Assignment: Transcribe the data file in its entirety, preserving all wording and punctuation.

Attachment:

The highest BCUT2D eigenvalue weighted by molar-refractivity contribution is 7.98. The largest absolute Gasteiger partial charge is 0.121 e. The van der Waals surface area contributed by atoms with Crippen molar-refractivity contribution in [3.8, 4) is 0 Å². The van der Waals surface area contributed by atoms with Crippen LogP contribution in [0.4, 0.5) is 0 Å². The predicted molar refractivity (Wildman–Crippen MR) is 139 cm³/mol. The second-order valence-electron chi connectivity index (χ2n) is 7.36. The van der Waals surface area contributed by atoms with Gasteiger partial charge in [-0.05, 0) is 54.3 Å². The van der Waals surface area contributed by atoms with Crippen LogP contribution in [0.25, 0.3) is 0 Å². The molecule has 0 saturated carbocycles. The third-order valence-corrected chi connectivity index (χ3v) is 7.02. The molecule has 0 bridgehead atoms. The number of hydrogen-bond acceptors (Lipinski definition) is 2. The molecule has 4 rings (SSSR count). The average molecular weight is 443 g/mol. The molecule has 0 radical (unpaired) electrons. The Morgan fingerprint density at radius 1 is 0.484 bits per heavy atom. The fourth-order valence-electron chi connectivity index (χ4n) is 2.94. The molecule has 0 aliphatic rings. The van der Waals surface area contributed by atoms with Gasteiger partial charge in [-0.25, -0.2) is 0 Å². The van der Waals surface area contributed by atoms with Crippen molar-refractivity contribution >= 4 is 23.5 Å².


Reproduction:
The highest BCUT2D eigenvalue weighted by molar-refractivity contribution is 7.98. The largest absolute Gasteiger partial charge is 0.121 e. The van der Waals surface area contributed by atoms with Crippen molar-refractivity contribution in [3.8, 4) is 0 Å². The van der Waals surface area contributed by atoms with Crippen LogP contribution in [0.4, 0.5) is 0 Å². The predicted molar refractivity (Wildman–Crippen MR) is 139 cm³/mol. The second-order valence-electron chi connectivity index (χ2n) is 7.36. The van der Waals surface area contributed by atoms with Gasteiger partial charge in [-0.05, 0) is 54.3 Å². The van der Waals surface area contributed by atoms with Crippen LogP contribution in [0.25, 0.3) is 0 Å². The molecule has 0 saturated carbocycles. The third-order valence-corrected chi connectivity index (χ3v) is 7.02. The molecule has 0 bridgehead atoms. The number of hydrogen-bond acceptors (Lipinski definition) is 2. The molecule has 4 rings (SSSR count). The average molecular weight is 443 g/mol. The molecule has 0 radical (unpaired) electrons. The Morgan fingerprint density at radius 1 is 0.484 bits per heavy atom. The fourth-order valence-electron chi connectivity index (χ4n) is 2.94. The molecule has 0 aliphatic rings. The van der Waals surface area contributed by atoms with Gasteiger partial charge in [-0.25, -0.2) is 0 Å². The van der Waals surface area contributed by atoms with Crippen molar-refractivity contribution >= 4 is 23.5 Å².